And to briefly tie up the story about northern vs. southern Italy, that traces back at least to the collapse of the Roman Empire, which left the whole of the Italian peninsula in a black hole of asabiya, allowing invaders like the Germanic tribes to easily take them over. The Renaissance was highly localized, not an Italy-wide phenomenon, and it did not involve unification.
Italian unification only took place after centuries of lying at the meta-ethnic frontier with several large expansionist empires — Spain, France, and Austria, all of whom primarily pressured Italy from the north. This caused rising asabiya in northern Italy, compared to fairly flat levels in southern Italy, and it was the north who led the unification of the peninsula. To this day, they are more cooperative and accomplished than the south.
Not due to genetics, traditions, or subsistence mode, but due to the north recently being pressured by multiple empires for centuries. The south has hardly been pressured in that way since the fall of the Roman Empire (and even back then, Southerners were not the unifiers, but those around Rome itself, who bore the brunt of Celtic and Carthaginian expansion).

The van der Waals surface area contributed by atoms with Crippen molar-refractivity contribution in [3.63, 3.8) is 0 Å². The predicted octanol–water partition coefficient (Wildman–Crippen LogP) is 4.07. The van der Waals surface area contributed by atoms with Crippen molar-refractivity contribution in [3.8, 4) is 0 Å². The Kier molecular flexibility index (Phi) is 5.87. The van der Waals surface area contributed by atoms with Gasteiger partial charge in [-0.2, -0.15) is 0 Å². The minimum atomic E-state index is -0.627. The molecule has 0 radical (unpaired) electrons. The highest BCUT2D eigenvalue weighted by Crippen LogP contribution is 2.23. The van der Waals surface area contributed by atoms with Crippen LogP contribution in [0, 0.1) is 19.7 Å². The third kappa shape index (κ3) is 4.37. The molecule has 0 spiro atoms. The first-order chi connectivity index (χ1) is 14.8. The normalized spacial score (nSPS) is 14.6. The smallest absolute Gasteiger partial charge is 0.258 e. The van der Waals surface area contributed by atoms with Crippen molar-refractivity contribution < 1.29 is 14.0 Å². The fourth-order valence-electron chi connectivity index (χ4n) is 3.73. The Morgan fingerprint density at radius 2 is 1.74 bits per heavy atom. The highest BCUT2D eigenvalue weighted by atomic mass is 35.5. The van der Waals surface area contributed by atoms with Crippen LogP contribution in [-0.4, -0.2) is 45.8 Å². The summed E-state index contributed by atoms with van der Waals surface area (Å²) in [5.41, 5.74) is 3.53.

The Spanish pressure on northern Italy alleviated during the collapse of the Spanish Empire during the 19th C. And the French and Austrian Empires both collapsed following WWI. The only empires nearby since then have been the Americans and Soviets. The Soviets never got close to pressuring Italy, and the Americans amicably invited Italy into NATO rather than forcibly conquer it over the course of centuries (we only fought them in WWII). So the pressure to cohere has been easing up on northern Italy as well, which explains why that nation never grew into a newly expanding empire — just one that unified an amalgam of formerly hostile city-states.
July 23, 2021
Imperial collapse and cratering trust: the former Ottoman Empire, and Italy